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In my work (consulting, training and coaching), I advocate for workplaces that value, model and leverage both “masculine” and “feminine” approaches.  There is a business case for this; leaders and businesses that leverage both approaches do better. I am not talking about gender (men and women)–although a workplace with gender balance is more likely to be more balanced in terms of masculine and feminine approaches than one that is all or mostly either men or women. 

To create common understanding of what we mean by “masculine” and “feminine” approaches, I delve into the research about how men vs. women generally see things and behave.  I define “masculine” by how a prototypical male (not the men I am talking to) is most likely to see and do things and “feminine” by how a prototypical female (not the women in the room) is most like to see and do things.  In describing the perspectives and approaches of the prototypes, I call upon research on gender differences from nature (our physiology) and nurture (how our behavior is shaped by the norms of culture).

I am fascinated by the relatively new science on gender differences.  Several experts now say that the “female brain” and the “male brain” have important differences.  These differences seem to underlie differences in how the prototypical male and female think, value relationships and pursue a goal.  Other differences in nature include hormones (testosterone and oxytocin), the tearing mechanism and even our smile muscles!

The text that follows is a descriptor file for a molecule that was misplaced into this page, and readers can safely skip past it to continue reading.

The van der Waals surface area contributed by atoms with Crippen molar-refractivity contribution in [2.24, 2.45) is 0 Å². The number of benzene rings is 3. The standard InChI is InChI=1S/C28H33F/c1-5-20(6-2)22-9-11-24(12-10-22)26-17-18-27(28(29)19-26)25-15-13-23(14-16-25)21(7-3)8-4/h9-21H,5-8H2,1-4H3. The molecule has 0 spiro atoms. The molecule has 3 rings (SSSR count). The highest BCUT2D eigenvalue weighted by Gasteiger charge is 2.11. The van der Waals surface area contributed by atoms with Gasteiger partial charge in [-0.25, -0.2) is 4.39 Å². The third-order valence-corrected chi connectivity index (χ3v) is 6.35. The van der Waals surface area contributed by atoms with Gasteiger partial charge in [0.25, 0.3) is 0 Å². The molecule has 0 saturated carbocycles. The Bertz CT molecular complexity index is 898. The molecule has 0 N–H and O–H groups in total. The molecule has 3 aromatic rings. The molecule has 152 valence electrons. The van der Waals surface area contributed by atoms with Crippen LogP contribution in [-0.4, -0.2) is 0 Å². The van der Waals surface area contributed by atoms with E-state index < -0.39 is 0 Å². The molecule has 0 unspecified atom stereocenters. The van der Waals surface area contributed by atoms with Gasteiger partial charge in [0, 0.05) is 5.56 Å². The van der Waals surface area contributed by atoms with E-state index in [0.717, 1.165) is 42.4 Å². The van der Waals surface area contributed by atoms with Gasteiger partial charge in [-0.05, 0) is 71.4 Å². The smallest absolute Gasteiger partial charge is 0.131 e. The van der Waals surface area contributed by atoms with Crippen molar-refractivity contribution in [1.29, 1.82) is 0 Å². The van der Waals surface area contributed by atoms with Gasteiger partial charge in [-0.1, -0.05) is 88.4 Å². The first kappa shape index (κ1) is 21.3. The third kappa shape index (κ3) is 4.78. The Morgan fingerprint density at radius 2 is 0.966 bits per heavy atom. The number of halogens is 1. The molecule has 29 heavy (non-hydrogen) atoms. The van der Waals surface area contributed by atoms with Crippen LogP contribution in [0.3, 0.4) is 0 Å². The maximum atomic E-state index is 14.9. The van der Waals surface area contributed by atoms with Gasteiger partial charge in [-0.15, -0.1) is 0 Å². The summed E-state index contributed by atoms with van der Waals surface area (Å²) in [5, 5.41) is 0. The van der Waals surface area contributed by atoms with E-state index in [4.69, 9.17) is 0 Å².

If brain structure, hormones and other physiological factors alone drove our behaviors and approaches, men and women would be inevitably hard-wired, totally predictable and unable to change or learn new behaviors. That obviously isn’t the case. Whether an individual’s physiology is marked by a “male” brain and testosterone or a “female” brain and oxytocin seems to set up a preference or a default “set point.”  I want your thoughts on factors that can influence our “set point” and enable us to learn and flex to take advantage of an approach different from our default approach.  Some of my thoughts are below.  What are yours?

  • The degree that a particular physiological factors exists in an individual—e.g., the level of a particular hormone in an individual,
  • Factors in “nurture”—e.g., whether a tendency is reinforced, moderated or reversed, and
  • Human maturity, especially emotional intelligence and the related ability to choose our reactions and the behavior that works best in a situation.